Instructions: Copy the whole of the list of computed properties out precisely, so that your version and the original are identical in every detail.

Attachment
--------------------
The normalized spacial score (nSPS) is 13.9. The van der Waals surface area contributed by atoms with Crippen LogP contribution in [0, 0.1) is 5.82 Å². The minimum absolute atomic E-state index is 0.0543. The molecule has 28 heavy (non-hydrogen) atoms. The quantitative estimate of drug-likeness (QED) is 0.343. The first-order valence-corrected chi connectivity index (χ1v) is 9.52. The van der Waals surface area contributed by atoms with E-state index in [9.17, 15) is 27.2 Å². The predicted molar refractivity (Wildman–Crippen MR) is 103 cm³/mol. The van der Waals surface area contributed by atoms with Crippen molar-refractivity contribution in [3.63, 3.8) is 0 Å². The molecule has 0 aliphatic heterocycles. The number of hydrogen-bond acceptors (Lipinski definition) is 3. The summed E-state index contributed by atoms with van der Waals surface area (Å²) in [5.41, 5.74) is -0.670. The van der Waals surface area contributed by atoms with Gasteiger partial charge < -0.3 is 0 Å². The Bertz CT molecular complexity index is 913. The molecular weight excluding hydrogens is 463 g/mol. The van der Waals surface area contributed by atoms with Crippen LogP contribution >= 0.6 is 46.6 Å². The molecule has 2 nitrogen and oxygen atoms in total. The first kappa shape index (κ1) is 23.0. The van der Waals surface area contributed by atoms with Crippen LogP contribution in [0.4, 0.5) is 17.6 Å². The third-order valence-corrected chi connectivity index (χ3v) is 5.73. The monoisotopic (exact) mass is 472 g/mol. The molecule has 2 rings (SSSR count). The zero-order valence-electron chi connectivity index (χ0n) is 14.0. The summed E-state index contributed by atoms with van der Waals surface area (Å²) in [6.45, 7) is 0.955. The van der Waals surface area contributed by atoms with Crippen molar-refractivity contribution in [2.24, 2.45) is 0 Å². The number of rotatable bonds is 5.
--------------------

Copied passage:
The normalized spacial score (nSPS) is 13.9. The van der Waals surface area contributed by atoms with Crippen LogP contribution in [0, 0.1) is 5.82 Å². The minimum absolute atomic E-state index is 0.0543. The molecule has 28 heavy (non-hydrogen) atoms. The quantitative estimate of drug-likeness (QED) is 0.343. The first-order valence-corrected chi connectivity index (χ1v) is 9.52. The van der Waals surface area contributed by atoms with E-state index in [9.17, 15) is 27.2 Å². The predicted molar refractivity (Wildman–Crippen MR) is 103 cm³/mol. The van der Waals surface area contributed by atoms with Crippen molar-refractivity contribution in [3.63, 3.8) is 0 Å². The molecule has 0 aliphatic heterocycles. The number of hydrogen-bond acceptors (Lipinski definition) is 3. The summed E-state index contributed by atoms with van der Waals surface area (Å²) in [5.41, 5.74) is -0.670. The van der Waals surface area contributed by atoms with Gasteiger partial charge < -0.3 is 0 Å². The Bertz CT molecular complexity index is 913. The molecular weight excluding hydrogens is 463 g/mol. The van der Waals surface area contributed by atoms with Crippen LogP contribution >= 0.6 is 46.6 Å². The molecule has 2 nitrogen and oxygen atoms in total. The first kappa shape index (κ1) is 23.0. The van der Waals surface area contributed by atoms with Crippen LogP contribution in [0.4, 0.5) is 17.6 Å². The third-order valence-corrected chi connectivity index (χ3v) is 5.73. The monoisotopic (exact) mass is 472 g/mol. The molecule has 2 rings (SSSR count). The zero-order valence-electron chi connectivity index (χ0n) is 14.0. The summed E-state index contributed by atoms with van der Waals surface area (Å²) in [6.45, 7) is 0.955. The van der Waals surface area contributed by atoms with Crippen molar-refractivity contribution in [2.24, 2.45) is 0 Å². The number of rotatable bonds is 5.